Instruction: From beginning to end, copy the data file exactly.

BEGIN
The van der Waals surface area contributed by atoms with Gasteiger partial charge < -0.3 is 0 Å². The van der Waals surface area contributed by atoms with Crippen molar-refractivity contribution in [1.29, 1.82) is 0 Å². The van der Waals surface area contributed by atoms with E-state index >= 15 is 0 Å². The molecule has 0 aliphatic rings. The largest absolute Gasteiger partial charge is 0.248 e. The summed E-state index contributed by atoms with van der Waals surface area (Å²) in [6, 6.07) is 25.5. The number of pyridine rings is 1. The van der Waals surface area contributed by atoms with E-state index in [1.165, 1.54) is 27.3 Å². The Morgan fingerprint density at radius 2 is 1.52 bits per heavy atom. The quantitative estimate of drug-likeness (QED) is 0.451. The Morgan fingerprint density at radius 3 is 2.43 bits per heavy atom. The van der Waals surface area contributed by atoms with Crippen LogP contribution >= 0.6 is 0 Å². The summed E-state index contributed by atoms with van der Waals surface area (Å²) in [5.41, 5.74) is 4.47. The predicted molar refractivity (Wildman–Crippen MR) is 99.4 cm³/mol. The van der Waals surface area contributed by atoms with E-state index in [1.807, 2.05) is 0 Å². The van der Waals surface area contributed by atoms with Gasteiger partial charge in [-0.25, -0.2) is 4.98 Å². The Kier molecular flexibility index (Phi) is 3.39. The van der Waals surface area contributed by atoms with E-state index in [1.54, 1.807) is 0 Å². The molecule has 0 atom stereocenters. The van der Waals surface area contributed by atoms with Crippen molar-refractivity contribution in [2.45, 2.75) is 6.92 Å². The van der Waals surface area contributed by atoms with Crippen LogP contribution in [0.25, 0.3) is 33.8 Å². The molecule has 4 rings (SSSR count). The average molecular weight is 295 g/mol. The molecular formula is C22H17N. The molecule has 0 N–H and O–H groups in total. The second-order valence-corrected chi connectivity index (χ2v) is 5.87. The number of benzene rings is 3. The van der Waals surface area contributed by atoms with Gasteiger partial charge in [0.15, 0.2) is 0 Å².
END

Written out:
The van der Waals surface area contributed by atoms with Gasteiger partial charge < -0.3 is 0 Å². The van der Waals surface area contributed by atoms with Crippen molar-refractivity contribution in [1.29, 1.82) is 0 Å². The van der Waals surface area contributed by atoms with E-state index >= 15 is 0 Å². The molecule has 0 aliphatic rings. The largest absolute Gasteiger partial charge is 0.248 e. The summed E-state index contributed by atoms with van der Waals surface area (Å²) in [6, 6.07) is 25.5. The number of pyridine rings is 1. The van der Waals surface area contributed by atoms with E-state index in [1.165, 1.54) is 27.3 Å². The Morgan fingerprint density at radius 2 is 1.52 bits per heavy atom. The quantitative estimate of drug-likeness (QED) is 0.451. The Morgan fingerprint density at radius 3 is 2.43 bits per heavy atom. The van der Waals surface area contributed by atoms with Crippen LogP contribution >= 0.6 is 0 Å². The summed E-state index contributed by atoms with van der Waals surface area (Å²) in [5.41, 5.74) is 4.47. The predicted molar refractivity (Wildman–Crippen MR) is 99.4 cm³/mol. The van der Waals surface area contributed by atoms with E-state index in [1.807, 2.05) is 0 Å². The van der Waals surface area contributed by atoms with Gasteiger partial charge in [-0.25, -0.2) is 4.98 Å². The Kier molecular flexibility index (Phi) is 3.39. The van der Waals surface area contributed by atoms with E-state index in [1.54, 1.807) is 0 Å². The molecule has 0 atom stereocenters. The van der Waals surface area contributed by atoms with Crippen molar-refractivity contribution in [2.45, 2.75) is 6.92 Å². The van der Waals surface area contributed by atoms with Crippen LogP contribution in [0.25, 0.3) is 33.8 Å². The molecule has 4 rings (SSSR count). The average molecular weight is 295 g/mol. The molecular formula is C22H17N. The molecule has 0 N–H and O–H groups in total. The second-order valence-corrected chi connectivity index (χ2v) is 5.87. The number of benzene rings is 3. The van der Waals surface area contributed by atoms with Gasteiger partial charge in [0.15, 0.2) is 0 Å².